So what’s the average cost of assisted living? A Place for Mom — a service that connects families with different senior living options — lists the following average monthly costs:

  • Independent living: $1,500 — 3,500
  • Assisted living: $2,500 — 4,000
  • Memory care: $3,000 — 7,000
  • Nursing homes: $4,000 — 8,000

Who pays for assisted living?

This depends on an individual’s and/or family’s financial situation. Most families cover assisted living costs using private funds — usually a combination of accumulated lifetime savings, Social Security benefits, pension payments, and retirement accounts. But not everyone has access to that kind of money. In those cases, their children or other family members may be responsible for the costs. Finally, there are some governmental programs (on the federal, state, and local/county levels) that may offer some financial assistance. You’ll need to investigate on your loved one’s behalf to see if they qualify for any services or other types of care.

What does Medicare cover for assisted living?

Unfortunately, Medicare doesn’t pay for assisted living. Although it covers most health-related costs like inpatient hospital care, hospice care, and home health care, it doesn’t pay for room and board in an assisted living facility. Sometimes personal care is included in Medicare plans, but it isn’t common.

What are 2021 assisted living costs and pricing by state?

Looking for an assisted living facility for Mom? Well, if you’re on a budget, the first thing you should do is check your state’s average annual cost. Use this chart to examine your options and plan ahead.

State Annual Cost
Alabama $34,800
Alaska $69,000
Arizona $42,000
Arkansas $37,590
California $48,000
Colorado $48,750
Connecticut $59,400
Delaware $64,416
District of Columbia $80,400
Florida $36,540
Georgia $34,200
Hawaii $49,500
Idaho $38,400
Illinois $46,770
Indiana $42,330
Iowa $42,210
Kansa $46,350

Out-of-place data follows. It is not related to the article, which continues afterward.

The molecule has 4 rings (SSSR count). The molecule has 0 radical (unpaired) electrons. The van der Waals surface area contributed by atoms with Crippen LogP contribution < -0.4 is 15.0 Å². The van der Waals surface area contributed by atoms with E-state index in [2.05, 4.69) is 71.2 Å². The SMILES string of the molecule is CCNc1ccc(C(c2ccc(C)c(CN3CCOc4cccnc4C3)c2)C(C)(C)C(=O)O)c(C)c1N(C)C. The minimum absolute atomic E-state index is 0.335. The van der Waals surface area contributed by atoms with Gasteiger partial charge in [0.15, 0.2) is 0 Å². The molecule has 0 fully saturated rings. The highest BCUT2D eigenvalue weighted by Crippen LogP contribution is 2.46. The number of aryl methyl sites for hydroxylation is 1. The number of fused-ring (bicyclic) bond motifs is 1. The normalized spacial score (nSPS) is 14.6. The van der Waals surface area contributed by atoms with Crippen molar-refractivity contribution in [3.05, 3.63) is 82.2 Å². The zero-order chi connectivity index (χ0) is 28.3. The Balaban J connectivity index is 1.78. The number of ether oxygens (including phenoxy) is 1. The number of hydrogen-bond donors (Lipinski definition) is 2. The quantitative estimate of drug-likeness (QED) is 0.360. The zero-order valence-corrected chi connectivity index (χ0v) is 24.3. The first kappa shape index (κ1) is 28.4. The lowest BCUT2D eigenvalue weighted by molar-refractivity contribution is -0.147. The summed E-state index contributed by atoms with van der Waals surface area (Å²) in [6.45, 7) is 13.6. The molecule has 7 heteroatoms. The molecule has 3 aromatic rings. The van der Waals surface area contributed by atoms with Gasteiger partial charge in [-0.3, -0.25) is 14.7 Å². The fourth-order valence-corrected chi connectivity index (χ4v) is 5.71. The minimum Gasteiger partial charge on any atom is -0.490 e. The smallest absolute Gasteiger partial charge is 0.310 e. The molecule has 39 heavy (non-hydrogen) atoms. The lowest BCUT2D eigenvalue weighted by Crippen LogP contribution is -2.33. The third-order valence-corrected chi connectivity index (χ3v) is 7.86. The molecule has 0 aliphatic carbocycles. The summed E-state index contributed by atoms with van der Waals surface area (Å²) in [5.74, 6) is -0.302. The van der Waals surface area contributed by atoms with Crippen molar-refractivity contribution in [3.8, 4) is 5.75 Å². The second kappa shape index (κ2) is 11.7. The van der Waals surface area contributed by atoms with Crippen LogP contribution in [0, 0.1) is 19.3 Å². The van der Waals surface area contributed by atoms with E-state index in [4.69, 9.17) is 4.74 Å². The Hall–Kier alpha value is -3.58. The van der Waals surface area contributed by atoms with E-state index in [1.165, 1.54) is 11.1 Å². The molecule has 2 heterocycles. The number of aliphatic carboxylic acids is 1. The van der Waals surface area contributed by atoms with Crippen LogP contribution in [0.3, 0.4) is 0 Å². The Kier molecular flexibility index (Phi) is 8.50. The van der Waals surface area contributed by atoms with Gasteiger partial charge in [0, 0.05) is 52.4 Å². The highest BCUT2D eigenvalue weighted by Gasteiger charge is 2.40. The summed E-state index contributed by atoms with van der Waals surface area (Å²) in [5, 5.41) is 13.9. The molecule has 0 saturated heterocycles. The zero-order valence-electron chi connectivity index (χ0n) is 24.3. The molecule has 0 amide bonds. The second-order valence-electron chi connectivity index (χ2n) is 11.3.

Kentucky $39,600
Louisiana $37,860
Maine $59,892
Maryland $45,000
Massachusetts $65,550
Michigan $42,750
Minnesota $38,400
Mississippi $38,400
Missouri $30,438
Montana $42,150
Nebraska $42,120
Nevada $36,600
New Hampshire $43,200
New Jersey $59,400
New Mexico $43,200
New York $49,635
North Carolina $36,000
North Dakota $40,080
Ohio $43,200
Oklahoma $33,630
Oregon $48,780
Pennsylvania $43,200
Rhode Island $59,161
South Carolina $36,000
South Dakota $40,440
Tennessee $45,360
Texas $42,180
Utah $35,400
Vermont $58,320
Virginia $47,400
Washington $54,000
West Virginia $39,150
Wisconsin $47,205
Wyoming $47,940

Can married couples live in assisted living?

If a couple wants to live together in an assisted living community, most facilities can accommodate them. Although there are typically more singles living in these types of homes, many make it work. If one spouse needs more care than the other, there are trained nurses and care professionals available to provide support. That way, less pressure is on the partner and they’re able to be cared for as well.

What type of care is offered in an assisted living facility?

It’s important older adults have everything they need in an assisted living facility. Although these centers offer a bit more flexibility and independence than nursing homes, they still provide essential support and services like:

  • Meals three times a day
  • Help with medication, dressing, and bathing
  • Housekeeping 
  • Laundry
  • 24-hour emergency care
  • Medical services
  • Help scheduling appointments with doctors